(unpublished - Apr 10, 2013)
As a couple of ten years and married for five, we learn with disappointment the High Court's decision to uphold Section 377A of the Penal Code, which criminalises consensual sex between two adult men.
This has implications on many of our gay friends. We notice some fellow Singaporeans have used the rhetoric of family, values and morality, further galvanised by claims of faith and religiosity, to continue the call for social and institutional discrimination against gay people. We cannot stand for this form of exclusion and discrimination.
Gay Singaporeans have already long been mentioned and portrayed in the mainstream in conjunction with contentious morality, disease and promiscuity. Discourses on their acceptance have also been couched, conditionally, in economic rhetoric, such as “pink dollar”. Furthermore, they remain subjected to slippery slope arguments that conflate homosexuality with paedophilia and bestiality.
The statutory law continues to classify consensual sex between two adult men as “gross indecency”, a cause for further stigmatism, never mind the criminality associated with their identity. Does this mean the consent between two homosexual persons is inferior to two adults of opposite sex, thus the former is less deserving of protection?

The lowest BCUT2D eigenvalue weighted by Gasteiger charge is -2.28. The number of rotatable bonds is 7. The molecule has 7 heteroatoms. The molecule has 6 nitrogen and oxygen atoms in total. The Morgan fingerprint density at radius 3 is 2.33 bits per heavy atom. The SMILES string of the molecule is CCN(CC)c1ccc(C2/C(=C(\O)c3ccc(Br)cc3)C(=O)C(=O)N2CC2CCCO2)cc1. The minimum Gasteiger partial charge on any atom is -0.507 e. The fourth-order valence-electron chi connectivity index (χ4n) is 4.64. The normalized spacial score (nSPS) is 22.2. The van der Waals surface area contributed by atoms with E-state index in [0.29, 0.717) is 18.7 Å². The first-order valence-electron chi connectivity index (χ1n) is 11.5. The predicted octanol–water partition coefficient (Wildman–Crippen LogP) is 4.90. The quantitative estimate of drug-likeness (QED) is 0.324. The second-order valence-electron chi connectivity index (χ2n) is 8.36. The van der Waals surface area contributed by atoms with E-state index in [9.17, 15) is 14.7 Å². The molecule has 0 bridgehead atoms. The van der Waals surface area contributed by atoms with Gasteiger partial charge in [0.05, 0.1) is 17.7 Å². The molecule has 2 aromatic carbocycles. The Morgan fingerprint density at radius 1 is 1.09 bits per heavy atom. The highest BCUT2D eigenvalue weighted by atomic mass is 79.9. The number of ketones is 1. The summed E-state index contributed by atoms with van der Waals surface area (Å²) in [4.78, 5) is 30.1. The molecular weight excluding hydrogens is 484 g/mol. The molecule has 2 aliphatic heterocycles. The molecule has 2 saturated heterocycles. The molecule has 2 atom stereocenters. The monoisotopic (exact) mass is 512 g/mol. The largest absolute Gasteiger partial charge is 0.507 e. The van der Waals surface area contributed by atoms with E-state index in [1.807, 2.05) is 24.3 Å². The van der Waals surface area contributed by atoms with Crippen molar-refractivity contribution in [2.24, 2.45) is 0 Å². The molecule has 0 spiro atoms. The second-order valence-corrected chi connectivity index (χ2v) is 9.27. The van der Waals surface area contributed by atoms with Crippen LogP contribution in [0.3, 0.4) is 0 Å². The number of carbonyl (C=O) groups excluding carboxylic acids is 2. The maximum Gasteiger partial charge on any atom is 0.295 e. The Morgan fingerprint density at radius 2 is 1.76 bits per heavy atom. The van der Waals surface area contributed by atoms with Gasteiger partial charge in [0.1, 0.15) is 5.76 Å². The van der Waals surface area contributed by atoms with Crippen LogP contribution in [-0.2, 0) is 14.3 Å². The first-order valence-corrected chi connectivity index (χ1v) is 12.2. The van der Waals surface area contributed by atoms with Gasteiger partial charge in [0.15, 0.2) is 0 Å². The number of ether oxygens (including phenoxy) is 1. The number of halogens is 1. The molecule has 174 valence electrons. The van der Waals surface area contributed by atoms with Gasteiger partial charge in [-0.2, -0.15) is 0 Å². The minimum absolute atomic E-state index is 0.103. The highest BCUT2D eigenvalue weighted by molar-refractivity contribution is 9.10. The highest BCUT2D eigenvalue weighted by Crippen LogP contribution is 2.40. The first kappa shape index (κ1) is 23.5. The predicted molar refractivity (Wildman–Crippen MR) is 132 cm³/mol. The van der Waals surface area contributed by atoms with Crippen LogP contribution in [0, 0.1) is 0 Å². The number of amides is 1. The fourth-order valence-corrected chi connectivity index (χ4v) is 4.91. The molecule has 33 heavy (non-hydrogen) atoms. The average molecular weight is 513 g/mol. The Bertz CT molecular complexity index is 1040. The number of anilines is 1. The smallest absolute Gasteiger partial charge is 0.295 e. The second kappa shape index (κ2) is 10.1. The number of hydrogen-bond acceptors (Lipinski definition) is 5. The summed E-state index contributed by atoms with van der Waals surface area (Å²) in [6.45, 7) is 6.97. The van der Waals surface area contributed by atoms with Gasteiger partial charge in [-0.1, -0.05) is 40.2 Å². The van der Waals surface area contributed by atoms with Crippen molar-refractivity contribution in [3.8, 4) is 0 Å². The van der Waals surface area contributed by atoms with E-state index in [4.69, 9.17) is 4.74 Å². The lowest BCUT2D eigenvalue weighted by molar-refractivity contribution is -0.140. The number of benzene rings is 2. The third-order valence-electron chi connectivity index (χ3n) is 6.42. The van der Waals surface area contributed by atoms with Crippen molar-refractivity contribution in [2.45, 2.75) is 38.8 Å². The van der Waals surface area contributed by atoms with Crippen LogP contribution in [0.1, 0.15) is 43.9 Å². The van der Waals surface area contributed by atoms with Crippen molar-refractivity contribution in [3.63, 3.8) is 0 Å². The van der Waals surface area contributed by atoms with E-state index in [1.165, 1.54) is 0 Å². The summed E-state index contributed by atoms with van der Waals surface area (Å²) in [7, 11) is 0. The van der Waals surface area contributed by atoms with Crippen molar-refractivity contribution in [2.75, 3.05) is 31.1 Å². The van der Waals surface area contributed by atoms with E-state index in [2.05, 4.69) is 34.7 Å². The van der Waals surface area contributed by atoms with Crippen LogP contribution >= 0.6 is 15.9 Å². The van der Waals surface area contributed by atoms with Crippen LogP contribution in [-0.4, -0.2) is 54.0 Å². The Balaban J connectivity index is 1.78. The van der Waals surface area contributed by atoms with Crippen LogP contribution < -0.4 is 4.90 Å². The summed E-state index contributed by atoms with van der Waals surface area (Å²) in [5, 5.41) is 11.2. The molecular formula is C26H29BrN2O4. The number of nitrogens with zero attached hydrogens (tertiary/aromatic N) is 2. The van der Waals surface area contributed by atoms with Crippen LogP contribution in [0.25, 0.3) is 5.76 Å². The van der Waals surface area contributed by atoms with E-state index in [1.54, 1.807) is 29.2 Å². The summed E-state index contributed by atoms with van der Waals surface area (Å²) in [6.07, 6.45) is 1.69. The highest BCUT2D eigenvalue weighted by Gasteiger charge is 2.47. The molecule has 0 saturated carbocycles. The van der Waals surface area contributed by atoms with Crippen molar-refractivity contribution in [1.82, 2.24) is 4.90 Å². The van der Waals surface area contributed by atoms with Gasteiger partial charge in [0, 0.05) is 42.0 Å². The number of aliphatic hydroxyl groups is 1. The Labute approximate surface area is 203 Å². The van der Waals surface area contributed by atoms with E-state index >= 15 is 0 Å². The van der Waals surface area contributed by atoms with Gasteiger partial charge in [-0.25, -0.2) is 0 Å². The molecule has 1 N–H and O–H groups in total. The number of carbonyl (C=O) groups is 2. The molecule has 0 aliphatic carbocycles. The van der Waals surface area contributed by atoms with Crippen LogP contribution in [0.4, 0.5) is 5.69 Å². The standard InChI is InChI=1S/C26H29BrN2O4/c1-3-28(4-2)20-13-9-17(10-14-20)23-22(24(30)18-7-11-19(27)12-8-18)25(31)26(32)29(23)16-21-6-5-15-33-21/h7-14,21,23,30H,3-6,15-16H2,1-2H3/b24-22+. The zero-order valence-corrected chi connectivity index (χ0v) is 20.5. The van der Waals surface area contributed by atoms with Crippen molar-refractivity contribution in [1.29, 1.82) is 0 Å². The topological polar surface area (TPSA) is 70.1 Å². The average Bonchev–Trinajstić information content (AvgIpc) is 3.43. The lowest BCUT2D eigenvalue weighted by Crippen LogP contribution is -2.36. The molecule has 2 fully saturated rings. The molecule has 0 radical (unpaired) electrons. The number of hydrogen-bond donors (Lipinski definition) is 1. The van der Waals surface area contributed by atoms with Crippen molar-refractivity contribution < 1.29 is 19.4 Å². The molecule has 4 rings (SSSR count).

If we truly aspire towards an equal society as espoused in our National Pledge, surely the privileges and protection afforded to heterosexual couples by the state and society be similarly shared with gay couples.
We are also perplexed by the ongoing obsession with family structure, vis-à-vis how family should be functioning and functional. For us, a family is about love and safety, where compassion and graciousness are shared and learned.
It is unfortunate some of us continue to obsess over the “form” of the family and impose it on others. This convenient observation and privilege have gone unquestioned and been normalised. These are in turn enshrined in policy and law.
In a democracy that is balanced with pluralistic practices that not only ensure an orientation towards equal opportunity and equal treatment, it is unjust we cannot extend pluralism to fellow Singaporeans who identify as gay. The grounds on which some of us speak, as heterosexual persons, members of faith communities, or family women and men, are safe and well protected from abuse, ridicule, marginalisation and trivialisation.
It is a privilege that we cannot take for granted, but judging by decisions and comments, it not only appears the converse has happened, but it has been used to disadvantage people we perceive and label as different.
Ho Chi Sam
(letter was jointly written by me and my wife, and sent to The Straits Times, with edits in this version)